Iowa wide receivers not list-worthy, at least right now

They know what's out there, but their focus is on day-to-day

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  • Iowa TE George Kittle
  • Iowa WR Riley McCarron

IOWA CITY — We’re going to talk "watch lists," but only for a second because we all know that college football awards can’t be won in July.

Wednesday, the Tallahassee Quarterback Club announced the 2016 Biletnikoff Award preseason watch list. The award recognizes the nation’s top receiver. It was pretty long and included wide receivers from just about everywhere, including two from Indiana (Simmie Cobbs and Ricky Jones) and two from Nebraska (Brandon Reilly and Jordan Westerkamp).

Iowa wide receiver Matt VandeBerg caught as many and more passes as those four receivers (his 65 receptions tied Westerkamp). He didn’t make the list.

VandeBerg just laughed.

“I didn’t even know, I wasn’t aware,” the senior said. “To be honest, I didn’t know it was out there. I’ve seen a bunch of our guys get recognized. I’m not overly concerned. All I can do is control what I do on the field, and if they don’t see that right now, that’s fine.”

No, this isn’t a screed about VandeBerg being forgotten. (Although, 65 catches and 4.6 receptions a game is the most for Iowa since Marvin McNutt caught 82 and averaged 6.3 a game in 2011.)

It’s kind of the theme for the Iowa wide receiver group. After VandeBerg, there is a lot of inexperience and a lot of opportunity for younger players to make a dramatic jump in profile. Right now, here in July, on paper, Iowa wide receiver is under the radar and, apparently, not list worthy.

— Phil Steele’s 2016 college football preview (the king of the summer publications) doesn’t list Iowa’s wide receivers in the top 50. Among Big Ten schools, Steele has Penn State (No. 10), Michigan (14), Nebraska (17), Indiana (24), Ohio State (28) and Michigan State (50) in his top 50.

— After VandeBerg’s 65 receptions, the next returning wide receiver with the most receptions is sophomore Jerminic Smith with six.

— Smith and senior Riley McCarron are listed as starters, along with VandeBerg, as the summer makes the turn into fall camp. Smith and McCarron combined to catch 11 passes in 2015.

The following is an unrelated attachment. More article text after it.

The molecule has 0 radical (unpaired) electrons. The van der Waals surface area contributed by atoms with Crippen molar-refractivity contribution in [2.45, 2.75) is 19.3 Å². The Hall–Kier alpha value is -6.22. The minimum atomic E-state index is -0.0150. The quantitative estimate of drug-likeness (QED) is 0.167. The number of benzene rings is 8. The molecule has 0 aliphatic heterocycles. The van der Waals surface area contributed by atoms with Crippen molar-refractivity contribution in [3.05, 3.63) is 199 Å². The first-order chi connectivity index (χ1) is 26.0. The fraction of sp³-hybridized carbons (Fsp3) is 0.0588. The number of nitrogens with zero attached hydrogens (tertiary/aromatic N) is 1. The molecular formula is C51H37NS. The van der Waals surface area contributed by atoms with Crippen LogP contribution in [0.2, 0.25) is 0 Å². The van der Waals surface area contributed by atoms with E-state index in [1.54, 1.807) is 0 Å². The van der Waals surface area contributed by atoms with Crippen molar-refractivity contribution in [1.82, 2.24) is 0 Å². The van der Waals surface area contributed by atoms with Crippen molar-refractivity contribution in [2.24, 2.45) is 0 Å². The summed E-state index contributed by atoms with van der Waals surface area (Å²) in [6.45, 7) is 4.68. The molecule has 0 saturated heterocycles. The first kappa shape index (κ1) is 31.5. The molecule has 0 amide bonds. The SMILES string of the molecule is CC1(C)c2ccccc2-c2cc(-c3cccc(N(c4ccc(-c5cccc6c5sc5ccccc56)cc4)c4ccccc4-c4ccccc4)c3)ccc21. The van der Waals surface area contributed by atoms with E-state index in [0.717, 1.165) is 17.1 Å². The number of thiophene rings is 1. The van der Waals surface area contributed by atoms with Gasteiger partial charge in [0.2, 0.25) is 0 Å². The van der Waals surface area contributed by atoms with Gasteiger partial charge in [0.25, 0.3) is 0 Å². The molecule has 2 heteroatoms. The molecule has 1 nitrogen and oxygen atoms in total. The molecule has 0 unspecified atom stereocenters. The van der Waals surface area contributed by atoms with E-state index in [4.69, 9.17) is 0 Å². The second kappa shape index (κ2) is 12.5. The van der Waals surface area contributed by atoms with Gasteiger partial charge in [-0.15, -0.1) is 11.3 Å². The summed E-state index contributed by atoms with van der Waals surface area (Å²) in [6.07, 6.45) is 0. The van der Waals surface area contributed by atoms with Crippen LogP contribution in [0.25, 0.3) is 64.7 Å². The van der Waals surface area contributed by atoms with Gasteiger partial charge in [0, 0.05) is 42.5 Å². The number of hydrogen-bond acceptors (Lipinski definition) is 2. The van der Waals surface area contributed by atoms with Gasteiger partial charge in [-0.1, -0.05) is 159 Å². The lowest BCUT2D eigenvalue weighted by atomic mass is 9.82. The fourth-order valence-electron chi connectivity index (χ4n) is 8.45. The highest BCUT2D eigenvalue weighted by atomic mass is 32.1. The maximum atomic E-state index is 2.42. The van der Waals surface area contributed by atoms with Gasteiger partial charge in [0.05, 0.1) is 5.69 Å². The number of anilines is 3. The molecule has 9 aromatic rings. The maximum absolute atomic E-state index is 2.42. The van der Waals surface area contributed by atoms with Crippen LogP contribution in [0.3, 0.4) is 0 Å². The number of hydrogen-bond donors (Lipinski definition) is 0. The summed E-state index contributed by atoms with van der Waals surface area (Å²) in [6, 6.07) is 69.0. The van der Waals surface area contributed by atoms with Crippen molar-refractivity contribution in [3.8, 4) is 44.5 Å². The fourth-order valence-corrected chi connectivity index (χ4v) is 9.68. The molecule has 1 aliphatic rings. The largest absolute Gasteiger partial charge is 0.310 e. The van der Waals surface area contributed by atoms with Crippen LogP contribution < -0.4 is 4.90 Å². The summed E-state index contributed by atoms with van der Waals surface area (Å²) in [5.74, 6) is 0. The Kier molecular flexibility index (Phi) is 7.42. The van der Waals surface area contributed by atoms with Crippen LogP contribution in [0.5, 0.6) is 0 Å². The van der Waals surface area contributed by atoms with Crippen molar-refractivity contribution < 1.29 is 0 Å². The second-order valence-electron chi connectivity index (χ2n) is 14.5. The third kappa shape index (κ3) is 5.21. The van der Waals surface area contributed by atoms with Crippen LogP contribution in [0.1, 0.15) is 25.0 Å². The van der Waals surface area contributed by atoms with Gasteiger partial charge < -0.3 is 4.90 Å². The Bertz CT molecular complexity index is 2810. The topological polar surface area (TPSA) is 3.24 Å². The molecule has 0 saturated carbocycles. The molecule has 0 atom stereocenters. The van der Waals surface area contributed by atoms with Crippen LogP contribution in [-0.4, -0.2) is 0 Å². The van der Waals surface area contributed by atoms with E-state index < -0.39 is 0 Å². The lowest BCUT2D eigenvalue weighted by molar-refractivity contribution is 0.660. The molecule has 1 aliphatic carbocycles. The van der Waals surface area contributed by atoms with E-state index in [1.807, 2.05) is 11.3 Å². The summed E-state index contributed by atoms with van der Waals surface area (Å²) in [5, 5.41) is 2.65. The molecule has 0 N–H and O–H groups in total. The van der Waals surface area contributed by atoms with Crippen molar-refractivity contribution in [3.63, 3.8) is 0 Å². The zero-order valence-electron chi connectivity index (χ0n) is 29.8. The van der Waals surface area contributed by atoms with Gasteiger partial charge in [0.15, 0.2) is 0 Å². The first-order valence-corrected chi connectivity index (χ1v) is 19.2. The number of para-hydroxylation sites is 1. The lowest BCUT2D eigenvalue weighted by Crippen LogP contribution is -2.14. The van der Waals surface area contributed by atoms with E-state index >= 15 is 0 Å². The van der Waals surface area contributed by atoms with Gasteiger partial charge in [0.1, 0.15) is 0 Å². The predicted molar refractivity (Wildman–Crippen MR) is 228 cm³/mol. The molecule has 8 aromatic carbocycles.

So, at least on paper, Batman is looking for Robin and a Batmobile and maybe a utility belt.

“I don’t really even think about that kind of stuff, honestly,” said McCarron, who caught five passes including a TD for the winning points at Iowa State. “Anything that motivates you, more power to you. Whatever drives you. I don’t necessarily think about that stuff, but it’s out there, I know it is.”

OK, there’s this: VandeBerg caught 65 passes last season and didn’t make the Biletnikoff Award list. Junior Sean Welsh didn’t play a snap at center last season and he made the Rimington Trophy list for the nation’s top center.

Yes, you’re exactly right. The list thing in the middle of the summer, it’s a novelty.

“I don’t think we’ve paid too much attention to it,” VandeBerg said. “We had two really good seniors who graduated in Jake (Hillyer) and Tevaun (Smith). It’s more or less the experience the younger guys gained a year ago, especially with Jerminic, that will help them come through.”

Iowa is relying on young talent to bloom, and Jerminic Smith is at the head of that line.

Smith had two significant snapshot moments last season, one good and one teaching opportunity. The 6-1, 180-pounder became the first true freshman during head coach Kirk Ferentz’s 17 seasons to record more than 100 receiving yards in a game, when he lit up Illinois for 118 yards on four receptions.

A few weeks later at Indiana, Smith broke open for what likely would’ve been a long touchdown, but he wasn’t looking for the ball and C.J. Beathard’s pass hit him in the back and fell incomplete.

Not entirely Smith’s fault as it turns out.

“I’m actually not going to put that on Jerminic,” VandeBerg said. “We’re always taught to run for 20 (yards) before we look for the ball. He was trying to get to 20 yards and the ball came out a little quicker. Obviously with a little more experience, he’s going to be able to know, ‘Now is when I’m going to get the ball.’ Experience will help out big time with him and I don’t think that will happen again this year.”

VandeBerg is quick to remind that this is the talking season, but Iowa is running some 7-on-7 drills as part of summer conditioning. So, some Hawkeyes have seen their wide receivers and have played with and against them this summer. Fall camp (which begins Aug. 6) will be a more harsh proving ground, but they’ve liked what they’ve seen.

“Jerminic Smith is really stepping up,” senior tight end George Kittle said. “So is Emmanuel (Ogwo, a redshirt freshman). That’s the first time I’ve really seen him play at the level he’s playing at. (Sophomore) Jay Scheel looks really good, too. The guys are stepping up and it’s good they’re stepping up this early, because it’s going to get tougher when camp starts up.”

Junior strong safety Miles Taylor works with receivers every day.

“I think everyone has taken a step forward,” Taylor said. “Everyone is trying to contribute this year. Everybody is trying to become the best player they can be. Everyone is doing their work in 7-on-7. Guys are really just trying to get better.”

OK, the lists served their purpose. We killed some time in July.

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Iowa WR Matt VandeBerg

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